BHS Students Skip Class for Day of Action

By Riya Bhattacharjee
Friday May 04, 2007

Berkeley High School (BHS) students skipped class Tuesday to attend the Immigration Day rally in San Francisco as many of them did last year, but this time they had permission from their teachers. 

About 60 ninth-graders from the Communication Arts & Sciences School (CAS) at BHS took BART to the historic Mission District to participate in a field trip for their Freshman Seminar class. 

“It was a nice way to cap off the unit,” said Biko Eisen-Martin, who teaches history at CAS. “We were learning about what’s going on at the borders with respect to immigration and I thought this would give the kids a more historic perspective about what they were studying. As a tenured teacher I am not allowed to take students on political trips, but this was more of an educational and cultural experience.” 

An email about Immigration Day rallies prompted Eisen-Martin take the matter up with CAS’s Spanish teacher Alexander Klose. 

“It’s an important part of their total education,” said BHS principal Jim Slemp, who added that it was entirely up to the students and teachers about whether they wanted to make this an annual event. Slemp told the Planet that there had been fewer student absences this May 1 than last year. 

15-year-old Micah Muhr—one of Eisen-Martin’s students—said that he had missed school last year to go see the May 1 rallies.  

“This is a much nicer way to do it,” he said. “It’s more interesting to go with your teachers because they explain things better. We learned a lot about the historic murals in the Mission instead of wondering what they were all about.” 

After spending some time with the murals and at the Women’s Building in the Mission District, the group went to the rally at Dolores Park. 

“Some of the kids actually ended up taking part in the protest, but they had permission from their parents,” said Eisen-Martin. “We made it very clear that this was not a walk-out. This was a field trip. There has to be a connection with the class they are taking. I told my students that they shouldn’t be going to a march just because everyone else is. Last year, when I asked them to give me a page on why they don’t like the Bush regime, most of them couldn’t. This is why you need to be really connected about what’s going on around you, and this is where experience like this counts.”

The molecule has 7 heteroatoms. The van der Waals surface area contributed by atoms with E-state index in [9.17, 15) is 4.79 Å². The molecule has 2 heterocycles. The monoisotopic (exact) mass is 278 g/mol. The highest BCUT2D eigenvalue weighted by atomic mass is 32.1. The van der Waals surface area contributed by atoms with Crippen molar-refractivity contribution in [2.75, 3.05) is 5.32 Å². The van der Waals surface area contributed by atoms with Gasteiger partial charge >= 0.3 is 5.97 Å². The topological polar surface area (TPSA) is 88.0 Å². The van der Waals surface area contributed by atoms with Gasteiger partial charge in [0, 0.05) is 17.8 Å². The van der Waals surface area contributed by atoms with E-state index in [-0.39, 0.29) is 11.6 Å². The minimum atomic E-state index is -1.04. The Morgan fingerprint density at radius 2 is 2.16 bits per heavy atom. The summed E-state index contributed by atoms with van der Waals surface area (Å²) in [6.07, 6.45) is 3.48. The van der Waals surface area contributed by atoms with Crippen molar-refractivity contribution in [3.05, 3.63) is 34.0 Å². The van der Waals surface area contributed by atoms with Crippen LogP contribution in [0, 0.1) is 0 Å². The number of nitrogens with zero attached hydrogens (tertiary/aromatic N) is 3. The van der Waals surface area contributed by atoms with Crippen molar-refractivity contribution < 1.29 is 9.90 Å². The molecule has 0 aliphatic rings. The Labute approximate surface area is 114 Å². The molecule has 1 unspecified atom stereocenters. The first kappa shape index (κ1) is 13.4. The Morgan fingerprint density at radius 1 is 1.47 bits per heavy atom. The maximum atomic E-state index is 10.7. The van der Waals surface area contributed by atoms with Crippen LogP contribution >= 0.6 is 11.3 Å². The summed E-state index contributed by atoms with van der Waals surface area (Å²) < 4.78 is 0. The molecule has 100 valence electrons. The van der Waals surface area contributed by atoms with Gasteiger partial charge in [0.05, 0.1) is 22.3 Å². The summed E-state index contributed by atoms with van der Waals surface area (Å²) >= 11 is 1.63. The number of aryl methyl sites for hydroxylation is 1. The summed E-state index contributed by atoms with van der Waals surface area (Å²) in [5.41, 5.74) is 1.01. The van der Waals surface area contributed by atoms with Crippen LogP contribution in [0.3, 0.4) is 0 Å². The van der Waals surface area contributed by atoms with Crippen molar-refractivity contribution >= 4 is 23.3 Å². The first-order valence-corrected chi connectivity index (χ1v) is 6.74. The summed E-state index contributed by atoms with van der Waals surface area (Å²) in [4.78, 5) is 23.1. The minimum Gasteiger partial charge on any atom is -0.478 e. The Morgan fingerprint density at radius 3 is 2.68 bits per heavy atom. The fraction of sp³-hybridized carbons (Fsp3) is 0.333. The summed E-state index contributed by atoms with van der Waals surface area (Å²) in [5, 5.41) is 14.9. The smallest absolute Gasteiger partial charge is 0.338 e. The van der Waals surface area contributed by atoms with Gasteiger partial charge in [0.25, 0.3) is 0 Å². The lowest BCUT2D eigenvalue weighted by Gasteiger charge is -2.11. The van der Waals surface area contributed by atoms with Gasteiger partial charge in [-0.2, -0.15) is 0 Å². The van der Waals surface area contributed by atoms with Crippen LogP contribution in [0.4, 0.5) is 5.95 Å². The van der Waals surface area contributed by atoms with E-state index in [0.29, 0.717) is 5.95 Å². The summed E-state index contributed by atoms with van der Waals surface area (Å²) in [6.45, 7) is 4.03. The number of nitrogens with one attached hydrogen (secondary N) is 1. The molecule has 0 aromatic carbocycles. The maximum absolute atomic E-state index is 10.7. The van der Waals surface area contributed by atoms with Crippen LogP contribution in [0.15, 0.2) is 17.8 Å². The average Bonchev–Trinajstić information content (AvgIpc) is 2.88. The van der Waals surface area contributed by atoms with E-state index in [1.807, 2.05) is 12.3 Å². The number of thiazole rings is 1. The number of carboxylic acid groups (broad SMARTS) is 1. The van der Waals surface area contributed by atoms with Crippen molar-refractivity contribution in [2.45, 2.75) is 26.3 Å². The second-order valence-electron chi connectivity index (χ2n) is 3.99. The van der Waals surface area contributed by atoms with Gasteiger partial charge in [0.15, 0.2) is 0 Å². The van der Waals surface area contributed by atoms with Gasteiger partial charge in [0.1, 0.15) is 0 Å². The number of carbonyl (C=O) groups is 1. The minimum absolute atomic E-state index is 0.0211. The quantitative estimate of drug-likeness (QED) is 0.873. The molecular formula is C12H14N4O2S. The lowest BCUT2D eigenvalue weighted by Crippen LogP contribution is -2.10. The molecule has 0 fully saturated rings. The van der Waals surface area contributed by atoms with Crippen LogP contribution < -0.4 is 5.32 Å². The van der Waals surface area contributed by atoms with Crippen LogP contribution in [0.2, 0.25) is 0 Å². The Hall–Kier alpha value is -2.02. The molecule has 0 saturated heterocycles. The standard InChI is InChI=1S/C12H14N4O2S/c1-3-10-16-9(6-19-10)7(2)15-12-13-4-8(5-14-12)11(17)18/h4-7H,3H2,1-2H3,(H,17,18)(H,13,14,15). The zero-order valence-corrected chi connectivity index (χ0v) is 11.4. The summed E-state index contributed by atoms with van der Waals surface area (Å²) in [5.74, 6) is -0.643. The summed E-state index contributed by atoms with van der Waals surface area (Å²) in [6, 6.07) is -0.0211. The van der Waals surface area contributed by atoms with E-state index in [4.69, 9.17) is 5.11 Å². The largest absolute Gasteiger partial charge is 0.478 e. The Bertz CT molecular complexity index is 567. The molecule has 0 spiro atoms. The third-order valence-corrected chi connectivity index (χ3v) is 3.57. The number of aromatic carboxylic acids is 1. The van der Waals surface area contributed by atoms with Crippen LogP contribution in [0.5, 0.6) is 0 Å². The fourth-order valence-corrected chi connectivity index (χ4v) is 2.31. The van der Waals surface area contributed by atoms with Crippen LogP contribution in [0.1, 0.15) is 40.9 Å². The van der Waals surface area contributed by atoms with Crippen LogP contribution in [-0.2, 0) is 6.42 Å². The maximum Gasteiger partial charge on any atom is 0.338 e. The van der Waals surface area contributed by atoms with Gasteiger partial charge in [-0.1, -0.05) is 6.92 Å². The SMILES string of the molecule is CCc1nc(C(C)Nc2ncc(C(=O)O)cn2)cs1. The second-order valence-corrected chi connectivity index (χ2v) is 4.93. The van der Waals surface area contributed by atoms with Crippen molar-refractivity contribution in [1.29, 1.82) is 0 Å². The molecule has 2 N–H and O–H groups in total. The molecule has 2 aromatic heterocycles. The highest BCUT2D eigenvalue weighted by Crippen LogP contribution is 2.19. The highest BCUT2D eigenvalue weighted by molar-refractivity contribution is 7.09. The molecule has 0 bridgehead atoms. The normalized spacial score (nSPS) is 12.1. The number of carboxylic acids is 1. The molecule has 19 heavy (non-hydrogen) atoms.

Students were assigned to pick their favorite mural and research it along with the pamphlets and flyers they had acquired. 

“My favorite was definitely the Wall of Women in the Mission,” said Malikah Wilson, who added that the immigration rally had been her first big march. “It represented women of different ethnicities and told stories we don’t often hear about.” 

Danielle Escobar’s half-page report was about a mural about immigration. “It was colorful and stood out,” she wrote. “It also had a very powerful message about an immigrant husband who missed his wife and child and was struggling to get money for his family to survive. It just seemed so real to me.” 

Matt Rose-Stark, who had left school to participate in the Immigration Day marches in Oakland last year, said that he had joined his classmates on Tuesday because he did not want to miss school anymore. 

“I think it’s unjust what our government is doing to immigrants,” he said. “Our country is built of immigrants. So why would we oppose immigration? I think it’s disrespectful to call people aliens. Aliens are little green things from Mars. They are not people. We should give everyone the respect and freedom they deserve.”